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By Jake Watt
22nd September 2017

A man sits in his Lamborghini with a leopard on a leash in the passenger seat. A group of falconers sit in a tent in the middle of the desert, eating from a huge vat of rice and lamb with their hands. Multiple white SUVs race through the sand dunes.

Using striking images but no narration and little dialogue, Italian artist and filmmaker Yuri Ancarani’s first feature-length documentary ‘The Challenge’ doesn’t have any real contextualisation until about 15 minutes into its 70-minute running time.

Set in modern-day Qatar, the film documents the tradition of falconry on the Arabian Peninsula, where falcons can sell for up to $24k each to ultra-rich sheikhs for whom money is basically no object.


With artfully composed, opulent visions of the Middle East (shot by Ancarani, Jonathan Ricquebourg, and Luca Nervegna) and a majestic, orchestral soundtrack by Lorenzo Senni and Francesco Fantini, the film unwinds slowly, with beautiful scenes of the desert and interesting peeks into the high-class, blinged-out culture of the Arabian falconers.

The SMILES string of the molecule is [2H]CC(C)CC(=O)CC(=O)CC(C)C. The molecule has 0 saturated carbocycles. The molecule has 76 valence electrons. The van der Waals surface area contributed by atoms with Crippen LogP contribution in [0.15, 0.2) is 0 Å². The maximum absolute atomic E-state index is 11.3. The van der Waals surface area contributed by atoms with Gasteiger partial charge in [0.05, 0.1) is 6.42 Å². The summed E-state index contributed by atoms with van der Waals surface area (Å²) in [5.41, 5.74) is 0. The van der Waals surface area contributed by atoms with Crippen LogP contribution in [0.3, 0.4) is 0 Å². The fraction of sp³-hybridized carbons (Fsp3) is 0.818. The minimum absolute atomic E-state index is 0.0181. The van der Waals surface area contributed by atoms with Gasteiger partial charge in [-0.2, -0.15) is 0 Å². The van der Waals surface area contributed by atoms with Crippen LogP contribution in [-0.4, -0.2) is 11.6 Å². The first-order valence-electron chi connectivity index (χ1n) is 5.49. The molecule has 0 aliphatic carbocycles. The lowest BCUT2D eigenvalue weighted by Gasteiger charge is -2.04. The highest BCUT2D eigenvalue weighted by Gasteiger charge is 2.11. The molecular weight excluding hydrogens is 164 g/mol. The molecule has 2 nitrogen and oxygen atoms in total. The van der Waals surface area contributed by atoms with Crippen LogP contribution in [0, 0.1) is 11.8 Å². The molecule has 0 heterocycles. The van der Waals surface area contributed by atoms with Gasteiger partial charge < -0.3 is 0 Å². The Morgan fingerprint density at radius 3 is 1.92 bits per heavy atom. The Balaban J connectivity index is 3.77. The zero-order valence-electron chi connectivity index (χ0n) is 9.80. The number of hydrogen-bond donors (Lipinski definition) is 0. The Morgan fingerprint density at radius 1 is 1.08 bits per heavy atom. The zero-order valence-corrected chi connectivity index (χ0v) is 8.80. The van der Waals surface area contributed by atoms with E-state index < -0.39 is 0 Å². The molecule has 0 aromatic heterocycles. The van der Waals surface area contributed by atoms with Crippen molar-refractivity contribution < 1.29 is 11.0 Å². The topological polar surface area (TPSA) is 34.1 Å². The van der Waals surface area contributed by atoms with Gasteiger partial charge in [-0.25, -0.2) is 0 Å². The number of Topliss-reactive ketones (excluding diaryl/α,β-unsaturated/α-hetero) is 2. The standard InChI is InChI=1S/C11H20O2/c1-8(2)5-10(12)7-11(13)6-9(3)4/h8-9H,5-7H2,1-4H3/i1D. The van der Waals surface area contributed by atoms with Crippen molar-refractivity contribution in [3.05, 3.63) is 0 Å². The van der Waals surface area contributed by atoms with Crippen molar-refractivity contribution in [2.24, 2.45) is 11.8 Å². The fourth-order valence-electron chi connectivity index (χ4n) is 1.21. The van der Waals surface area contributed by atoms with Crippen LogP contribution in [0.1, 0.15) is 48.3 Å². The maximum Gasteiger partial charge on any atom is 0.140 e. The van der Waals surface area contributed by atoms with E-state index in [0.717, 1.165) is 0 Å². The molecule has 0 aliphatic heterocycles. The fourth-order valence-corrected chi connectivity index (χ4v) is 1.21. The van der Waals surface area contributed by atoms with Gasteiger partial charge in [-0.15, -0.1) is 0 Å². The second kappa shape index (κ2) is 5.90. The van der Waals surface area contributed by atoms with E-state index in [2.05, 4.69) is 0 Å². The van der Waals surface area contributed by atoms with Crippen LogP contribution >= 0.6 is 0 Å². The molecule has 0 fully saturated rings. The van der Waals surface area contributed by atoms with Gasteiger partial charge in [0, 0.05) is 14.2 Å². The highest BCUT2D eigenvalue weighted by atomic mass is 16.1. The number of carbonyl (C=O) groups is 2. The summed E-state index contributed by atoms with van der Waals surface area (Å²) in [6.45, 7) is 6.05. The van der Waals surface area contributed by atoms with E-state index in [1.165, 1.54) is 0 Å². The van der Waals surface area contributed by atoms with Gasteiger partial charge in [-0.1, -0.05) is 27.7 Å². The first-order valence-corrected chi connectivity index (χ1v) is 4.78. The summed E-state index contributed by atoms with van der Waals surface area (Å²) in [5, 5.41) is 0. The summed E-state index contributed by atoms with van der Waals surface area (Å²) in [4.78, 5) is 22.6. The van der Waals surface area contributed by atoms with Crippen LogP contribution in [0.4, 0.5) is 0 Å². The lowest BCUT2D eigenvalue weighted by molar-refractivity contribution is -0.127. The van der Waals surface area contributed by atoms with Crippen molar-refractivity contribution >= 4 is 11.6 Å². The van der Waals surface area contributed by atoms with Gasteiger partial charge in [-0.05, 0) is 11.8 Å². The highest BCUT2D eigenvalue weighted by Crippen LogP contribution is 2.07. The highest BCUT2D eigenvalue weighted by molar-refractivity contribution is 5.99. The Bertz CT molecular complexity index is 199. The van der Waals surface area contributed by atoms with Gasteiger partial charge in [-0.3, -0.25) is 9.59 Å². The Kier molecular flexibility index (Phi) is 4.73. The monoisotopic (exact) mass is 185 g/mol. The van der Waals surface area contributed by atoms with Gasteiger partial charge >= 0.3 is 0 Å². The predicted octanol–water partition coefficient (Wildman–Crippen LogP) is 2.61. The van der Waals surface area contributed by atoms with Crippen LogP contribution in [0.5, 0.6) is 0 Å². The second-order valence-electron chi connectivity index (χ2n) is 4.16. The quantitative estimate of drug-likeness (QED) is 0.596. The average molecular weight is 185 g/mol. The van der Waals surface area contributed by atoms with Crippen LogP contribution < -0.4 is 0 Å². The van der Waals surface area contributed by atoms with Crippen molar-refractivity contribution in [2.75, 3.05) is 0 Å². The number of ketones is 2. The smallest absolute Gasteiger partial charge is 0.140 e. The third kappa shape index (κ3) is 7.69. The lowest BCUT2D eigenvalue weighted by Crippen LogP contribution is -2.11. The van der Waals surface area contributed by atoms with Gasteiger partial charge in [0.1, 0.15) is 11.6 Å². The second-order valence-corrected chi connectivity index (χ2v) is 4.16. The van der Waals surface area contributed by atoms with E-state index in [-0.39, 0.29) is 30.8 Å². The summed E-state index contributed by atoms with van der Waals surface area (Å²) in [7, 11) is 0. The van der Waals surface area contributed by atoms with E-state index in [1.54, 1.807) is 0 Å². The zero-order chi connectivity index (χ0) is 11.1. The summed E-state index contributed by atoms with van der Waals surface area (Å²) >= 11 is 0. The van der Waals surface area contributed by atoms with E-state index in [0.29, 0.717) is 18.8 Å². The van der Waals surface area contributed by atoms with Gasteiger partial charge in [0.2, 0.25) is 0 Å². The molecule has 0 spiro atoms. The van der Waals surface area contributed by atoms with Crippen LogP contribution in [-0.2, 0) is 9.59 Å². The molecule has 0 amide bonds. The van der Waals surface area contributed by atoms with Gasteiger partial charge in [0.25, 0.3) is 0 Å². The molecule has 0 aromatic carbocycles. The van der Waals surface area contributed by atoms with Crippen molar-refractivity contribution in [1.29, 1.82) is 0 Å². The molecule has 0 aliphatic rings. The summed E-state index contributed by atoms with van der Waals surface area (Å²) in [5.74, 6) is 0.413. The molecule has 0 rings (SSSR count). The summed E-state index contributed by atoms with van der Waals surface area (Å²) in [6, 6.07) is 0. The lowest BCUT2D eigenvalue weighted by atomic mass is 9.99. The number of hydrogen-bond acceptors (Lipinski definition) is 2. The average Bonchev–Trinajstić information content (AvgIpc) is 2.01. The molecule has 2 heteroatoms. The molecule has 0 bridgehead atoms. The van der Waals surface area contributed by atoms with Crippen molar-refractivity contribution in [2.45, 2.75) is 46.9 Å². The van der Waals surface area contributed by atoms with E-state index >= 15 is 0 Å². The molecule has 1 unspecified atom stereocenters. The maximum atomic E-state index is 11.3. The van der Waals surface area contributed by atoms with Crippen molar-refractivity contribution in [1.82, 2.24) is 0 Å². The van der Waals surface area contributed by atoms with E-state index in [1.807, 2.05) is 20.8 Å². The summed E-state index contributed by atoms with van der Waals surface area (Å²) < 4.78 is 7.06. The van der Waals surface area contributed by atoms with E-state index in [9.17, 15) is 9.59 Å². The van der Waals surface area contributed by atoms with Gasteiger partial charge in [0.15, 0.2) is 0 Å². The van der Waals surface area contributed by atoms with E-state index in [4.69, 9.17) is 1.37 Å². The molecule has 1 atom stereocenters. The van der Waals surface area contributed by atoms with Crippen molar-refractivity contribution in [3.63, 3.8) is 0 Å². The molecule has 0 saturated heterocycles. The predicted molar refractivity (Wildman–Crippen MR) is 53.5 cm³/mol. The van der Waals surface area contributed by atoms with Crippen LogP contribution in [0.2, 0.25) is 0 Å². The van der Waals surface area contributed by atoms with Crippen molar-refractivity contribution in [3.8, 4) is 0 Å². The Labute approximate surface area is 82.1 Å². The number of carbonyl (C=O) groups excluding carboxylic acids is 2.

This documentary is all about juxtaposition: man and beast, technology and nature, wealth and simplicity. When the climactic falconry contest finally takes place, for example, we watch the competition through a giant TV screen set up in the middle of Qatar’s shifting sands, as the white-robed, all-male spectators sit on elaborate Persian carpets inside their tents playing incessantly with their mobile phones, intercut with footage taken from a camera placed on the bird itself.

Most scenes are long and dreamy, but they also tend to be repetitive and draaaag.

Unfortunately, as amazing as everything looks and sounds, ‘The Challenge’ is quite boring. Most scenes are long and dreamy, obviously paying tribute to the artistry of the film's subject, but they also tend to be repetitive and draaaag. There are no insights or commentary to be found: Ancarani never explains the official rules and protocols involved in falconry, nor do we ever see the servants who presumably prepared the event. A complete exercise in stylistic abstraction, the documentary often feels like a glossy, expensive promo video for, say, Louis Vuitton’s Spring 2018 collection.

With a great score and plenty of beautiful visuals to gawp at, ‘The Challenge’ may hold a hypnotic appeal for anyone keen to park up a pre-roll, bake a batch of edibles or bust out the vape pen. However, I suspect anyone watching this sober will be squirming in their seats before the titular event ever kicks off.

RUN TIME: 01h 09m
DIRECTOR: Yuri Ancarani
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